Alexandria, Virginia: Where history lives

A Walking Tour of Historic Alexandria, Virginia. Part One

In “Alexandria: Where History Lives,” his concise guide to touring historic Alexandria, Craig Lancto observed: “If Boston is the Cradle of Liberty, Alexandria is its womb.” Most of the images are his and we collaborated on much of what follows.

Although the most picturesque way to arrive in Alexandria is by boat, which offers a sense of the preserved green space and the overarching and lovingly maintained colonial character of the city, the most frequent mode is private vehicle, which is also the most problematic because of parking. (The Ramsay House Visitors Center, 221 King Street [telephone: (703) 746-3301] about which more below, offers limited free parking for tourists.) The most convenient and inexpensive way to visit is via Metrorail, arriving at King Street Station on the Yellow or Blue Line.

Ramsay House Visitor Center
Ramsay House Visitor Center | Source
Looking west at Alexandria from the Potomac
Looking west at Alexandria from the Potomac

Getting to Alexandria

Assuming that you paid attention to my very good advice, arriving at the King Street Metro Station, I’d suggest taking a short walk west to Shuters Hill, the site of the magnificent George Washington Masonic Temple. (You can’t really miss it; it is the only tower on the hill.) Shuters Hill has its own stories including some involving the Civil War and the Wright brothers, but we will discuss those in the second part of the tour.

Geroge Washington Masonic Temple

The George Washington Masonic Temple (from Monroe Avenue Bridge, Route 1)
The George Washington Masonic Temple (from Monroe Avenue Bridge, Route 1) | Source
The George Washington Masonic Temple from Union Station. The memorial to Alexandria's war dead in the foreground was created from a rejected Temple column.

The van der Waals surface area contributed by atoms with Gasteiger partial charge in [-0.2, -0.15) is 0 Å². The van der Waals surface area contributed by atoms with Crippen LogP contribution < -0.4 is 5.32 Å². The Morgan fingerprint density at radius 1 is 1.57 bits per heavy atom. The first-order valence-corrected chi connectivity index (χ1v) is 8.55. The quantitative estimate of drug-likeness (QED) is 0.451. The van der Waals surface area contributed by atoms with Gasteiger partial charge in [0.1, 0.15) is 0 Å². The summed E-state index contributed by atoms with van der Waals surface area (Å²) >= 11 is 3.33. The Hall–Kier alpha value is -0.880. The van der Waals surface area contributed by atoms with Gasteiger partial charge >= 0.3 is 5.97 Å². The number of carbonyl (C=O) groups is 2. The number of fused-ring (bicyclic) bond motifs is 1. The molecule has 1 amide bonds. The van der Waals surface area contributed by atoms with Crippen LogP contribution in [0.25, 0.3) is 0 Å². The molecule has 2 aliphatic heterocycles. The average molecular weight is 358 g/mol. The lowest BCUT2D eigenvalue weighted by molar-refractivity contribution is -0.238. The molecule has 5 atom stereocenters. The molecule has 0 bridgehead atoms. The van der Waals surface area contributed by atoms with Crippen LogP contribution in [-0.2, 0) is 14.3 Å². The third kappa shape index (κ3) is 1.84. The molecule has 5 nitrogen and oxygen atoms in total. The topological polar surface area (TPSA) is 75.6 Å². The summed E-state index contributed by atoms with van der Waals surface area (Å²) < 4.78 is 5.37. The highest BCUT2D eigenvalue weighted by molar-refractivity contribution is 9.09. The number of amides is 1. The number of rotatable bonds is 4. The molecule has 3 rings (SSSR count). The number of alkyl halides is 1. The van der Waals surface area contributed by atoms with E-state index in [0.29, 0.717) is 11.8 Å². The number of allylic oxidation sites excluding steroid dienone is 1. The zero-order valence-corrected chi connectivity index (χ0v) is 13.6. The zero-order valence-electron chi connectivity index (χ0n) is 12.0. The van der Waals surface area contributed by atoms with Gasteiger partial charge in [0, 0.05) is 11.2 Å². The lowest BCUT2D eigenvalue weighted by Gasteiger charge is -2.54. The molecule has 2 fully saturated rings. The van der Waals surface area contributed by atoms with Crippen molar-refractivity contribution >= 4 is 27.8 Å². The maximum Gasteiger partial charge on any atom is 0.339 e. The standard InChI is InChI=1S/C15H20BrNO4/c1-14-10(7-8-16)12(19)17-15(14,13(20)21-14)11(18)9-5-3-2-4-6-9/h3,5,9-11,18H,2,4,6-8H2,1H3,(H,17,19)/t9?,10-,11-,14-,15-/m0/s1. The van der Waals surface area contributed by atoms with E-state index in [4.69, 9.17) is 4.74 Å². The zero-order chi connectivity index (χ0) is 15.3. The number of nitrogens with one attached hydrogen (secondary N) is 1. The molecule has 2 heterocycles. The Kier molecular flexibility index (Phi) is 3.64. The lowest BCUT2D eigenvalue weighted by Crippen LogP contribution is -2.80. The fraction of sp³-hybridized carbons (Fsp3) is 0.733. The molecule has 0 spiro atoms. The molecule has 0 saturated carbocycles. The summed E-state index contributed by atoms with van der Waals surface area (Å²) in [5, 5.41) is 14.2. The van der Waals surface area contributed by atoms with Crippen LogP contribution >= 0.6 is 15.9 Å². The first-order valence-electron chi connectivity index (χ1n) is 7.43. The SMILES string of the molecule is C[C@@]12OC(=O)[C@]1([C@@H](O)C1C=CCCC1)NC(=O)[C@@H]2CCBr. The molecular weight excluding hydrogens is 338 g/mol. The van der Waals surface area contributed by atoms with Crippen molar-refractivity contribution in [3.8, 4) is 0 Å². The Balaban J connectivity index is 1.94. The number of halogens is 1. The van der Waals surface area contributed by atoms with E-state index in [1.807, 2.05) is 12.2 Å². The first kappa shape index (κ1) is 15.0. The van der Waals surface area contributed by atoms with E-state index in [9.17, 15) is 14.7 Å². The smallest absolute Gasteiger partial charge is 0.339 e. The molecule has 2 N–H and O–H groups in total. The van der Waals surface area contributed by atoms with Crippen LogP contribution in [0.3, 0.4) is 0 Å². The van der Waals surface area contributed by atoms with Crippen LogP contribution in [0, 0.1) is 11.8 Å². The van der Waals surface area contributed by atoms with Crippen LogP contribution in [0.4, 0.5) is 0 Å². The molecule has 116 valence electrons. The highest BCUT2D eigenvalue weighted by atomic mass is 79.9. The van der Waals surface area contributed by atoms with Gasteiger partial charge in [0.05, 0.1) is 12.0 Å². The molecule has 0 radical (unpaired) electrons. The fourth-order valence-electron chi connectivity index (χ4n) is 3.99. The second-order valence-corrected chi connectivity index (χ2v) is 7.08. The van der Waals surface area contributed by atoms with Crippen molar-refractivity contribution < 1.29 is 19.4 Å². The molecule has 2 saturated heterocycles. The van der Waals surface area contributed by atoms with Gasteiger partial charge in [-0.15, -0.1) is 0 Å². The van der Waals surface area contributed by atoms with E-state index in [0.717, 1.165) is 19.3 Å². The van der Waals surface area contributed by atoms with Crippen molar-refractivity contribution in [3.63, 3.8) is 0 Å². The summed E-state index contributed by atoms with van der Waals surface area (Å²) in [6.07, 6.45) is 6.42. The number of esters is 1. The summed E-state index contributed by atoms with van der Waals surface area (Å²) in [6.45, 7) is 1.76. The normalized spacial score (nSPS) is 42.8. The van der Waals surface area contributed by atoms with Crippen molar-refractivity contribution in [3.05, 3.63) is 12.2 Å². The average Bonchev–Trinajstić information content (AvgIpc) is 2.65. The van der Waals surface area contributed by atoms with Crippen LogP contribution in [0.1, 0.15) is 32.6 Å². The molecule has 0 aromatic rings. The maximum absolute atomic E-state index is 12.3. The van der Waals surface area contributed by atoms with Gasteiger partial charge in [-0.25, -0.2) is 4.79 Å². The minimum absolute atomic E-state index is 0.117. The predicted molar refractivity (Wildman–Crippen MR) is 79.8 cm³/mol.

The George Washington Masonic Temple from Union Station. The memorial to Alexandria's war dead in the foreground was created from a rejected Temple column. | Source

The Masonic Temple has only recently begun charging for tours, $5.00 for the lower two floors and $8.00 for the guided tour that includes going to the observation deck near the top of the tower. If you are going to pay, by all means, go the extra $3.00 and enjoy the whole experience. On a clear day, the view is probably the best in Metropolitan Washington, including Old Town Alexandria; Washington, DC, National Harbor and the nearby United States Patent and Trade Office to the southeast. Even if you don’t want to take the time to tour the Masonic Temple today (If you plan to go in now, you might take a peek at Part Two, because I reveal some secrets that the tour guides don’t mention), you can get a pretty fair look at the city from its front steps. (No charge.) For today, though, we will concentrate on the historic core of Old Town. For that, we will walk back to the Metro Station to catch the FREE trolley that will take you to the Potomac River at the bottom of King Street, about a mile and a half east. The city sponsors the trolley, which makes about 10 stops in each direction at fifteen-minute intervals. In October 2012, the trolley is scheduled to begin extending north to the charming and popular Del Ray section of the city.

Russell Road Boundary Marker

DC boundary marker on Russell Road
DC boundary marker on Russell Road

District of Columbia boundary marker

If you have a few extra minutes and a taste for the arcane, wander a short distance north to the intersection of King Street and Russell Road, where you will (we hope) find a wrought iron fence surrounding a stone, one of the original boundary markers of the District of Columbia. In 1791, George Washington designated ten square miles carved out of Maryland and Virginia as the Federal City that now bears his moniker. For many reasons, including a huge slave trade in the city that was jeopardized by talk of DC legislation against slavery which was passed in 1862, Alexandrians decided that being part of a district without congressional representation was not working for them and they petitioned for retrocession. Congress agreed and returned the area to Virginia in 1846. Many of the markers remain, including the one on Russell Road and the first one, which was placed at Jones Point near the current site of the Wilson Bridge.

For now, we will troll (or whatever is the verb to “take the trolley”) along to the Potomac River. (I have a good name for the riders, but it might get me slapped by those who remember its meaning.)